One painful consequence of a possible looming government shutdown is that U.S. troops, many of whom are currently stationed and fighting in Iraq and Afghanistan, will not get paid. “You could have forces deployed in the field, with their families back home, and no one’s getting paid. And that could be an issue,” one defense department official said.
At Camp Liberty in Baghdad today, an American soldier asked Defense Secretary Robert Gates about the government shutdown affecting military pay. “Let me say,” Gates said, “you will be paid.” He noted the main problem with troops not receiving pay on time:
GATES: Based on some stuff I read this morning, if the government shutdown starts on the 8th and goes for a week, you’d get a half a check. If it goes from the 15th to the 30th, you wouldn’t get a paycheck on the 30th, but you would be back paid for all of it. So that’s the deal.
And, frankly, I remember when I was your age I did a lot of living from paycheck to paycheck. And so, I hope this thing doesn’t happen because I know it will be an inconvenience for a lot of troops.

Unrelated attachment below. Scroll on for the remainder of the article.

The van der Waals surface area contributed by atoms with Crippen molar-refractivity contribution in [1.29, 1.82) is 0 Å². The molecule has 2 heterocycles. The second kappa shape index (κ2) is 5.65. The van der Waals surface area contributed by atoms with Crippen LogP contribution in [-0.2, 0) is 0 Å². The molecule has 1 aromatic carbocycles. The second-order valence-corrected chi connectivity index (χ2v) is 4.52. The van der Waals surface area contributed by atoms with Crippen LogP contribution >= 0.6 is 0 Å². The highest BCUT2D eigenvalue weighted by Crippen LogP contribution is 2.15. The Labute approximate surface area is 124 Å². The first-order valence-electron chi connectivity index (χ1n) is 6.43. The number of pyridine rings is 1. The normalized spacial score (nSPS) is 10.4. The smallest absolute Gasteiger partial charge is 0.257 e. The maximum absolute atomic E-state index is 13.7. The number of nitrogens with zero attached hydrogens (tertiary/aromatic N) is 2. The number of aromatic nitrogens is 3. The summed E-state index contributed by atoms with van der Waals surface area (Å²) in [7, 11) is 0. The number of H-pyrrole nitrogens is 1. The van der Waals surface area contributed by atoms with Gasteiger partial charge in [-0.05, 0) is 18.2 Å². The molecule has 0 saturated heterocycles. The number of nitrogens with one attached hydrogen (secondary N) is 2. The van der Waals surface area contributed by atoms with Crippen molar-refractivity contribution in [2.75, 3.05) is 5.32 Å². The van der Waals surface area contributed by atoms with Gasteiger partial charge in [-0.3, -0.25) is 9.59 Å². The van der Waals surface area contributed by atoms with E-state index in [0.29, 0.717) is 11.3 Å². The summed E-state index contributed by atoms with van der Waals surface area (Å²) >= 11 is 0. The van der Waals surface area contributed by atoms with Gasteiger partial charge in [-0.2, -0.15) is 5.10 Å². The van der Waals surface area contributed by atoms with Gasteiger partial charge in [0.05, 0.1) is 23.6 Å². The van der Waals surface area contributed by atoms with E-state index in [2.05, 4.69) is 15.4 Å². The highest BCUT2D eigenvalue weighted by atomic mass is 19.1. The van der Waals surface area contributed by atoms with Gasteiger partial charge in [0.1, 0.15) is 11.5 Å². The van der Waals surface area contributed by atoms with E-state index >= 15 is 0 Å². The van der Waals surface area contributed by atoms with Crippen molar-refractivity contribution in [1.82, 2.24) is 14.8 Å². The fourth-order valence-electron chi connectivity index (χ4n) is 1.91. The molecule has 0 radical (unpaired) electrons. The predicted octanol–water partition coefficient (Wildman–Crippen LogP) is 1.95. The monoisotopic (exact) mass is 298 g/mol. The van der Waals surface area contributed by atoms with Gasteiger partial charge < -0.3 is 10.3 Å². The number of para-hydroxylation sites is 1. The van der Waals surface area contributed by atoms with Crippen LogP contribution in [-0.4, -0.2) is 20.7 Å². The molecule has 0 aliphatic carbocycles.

Taking to reporters after the Q&A with soldiers, Gates reiterated his concern. “You all know as well as I do that a lot of these young troops live pretty much paycheck to paycheck, and when I start to think about the inconvenience that it’s going to cause these kids and a lot of their families, even half a paycheck delayed can be a problem for them,” he said. Watch the report:
Gates is correct. While troops will earn pay during the shutdown, they won’t actually receive any money until the budget crisis is over and the federal government is fully operational again. That means that military families, many of which do live paycheck to paycheck, will have difficulties paying rent and utilities or even buying food.
Indeed, the Navy Times reported yesterday that, according to the nonpartisan Congressional Research Service, “an extended government shutdown would severely hurt military families and require the military to organize financial help for those who don’t have savings to cover bills.” “Families with a second income and with substantial savings might be able to manage with few problems,” the CRS report said, adding, “Others, particularly deployed personnel with young families and limited savings, might be affected very badly.”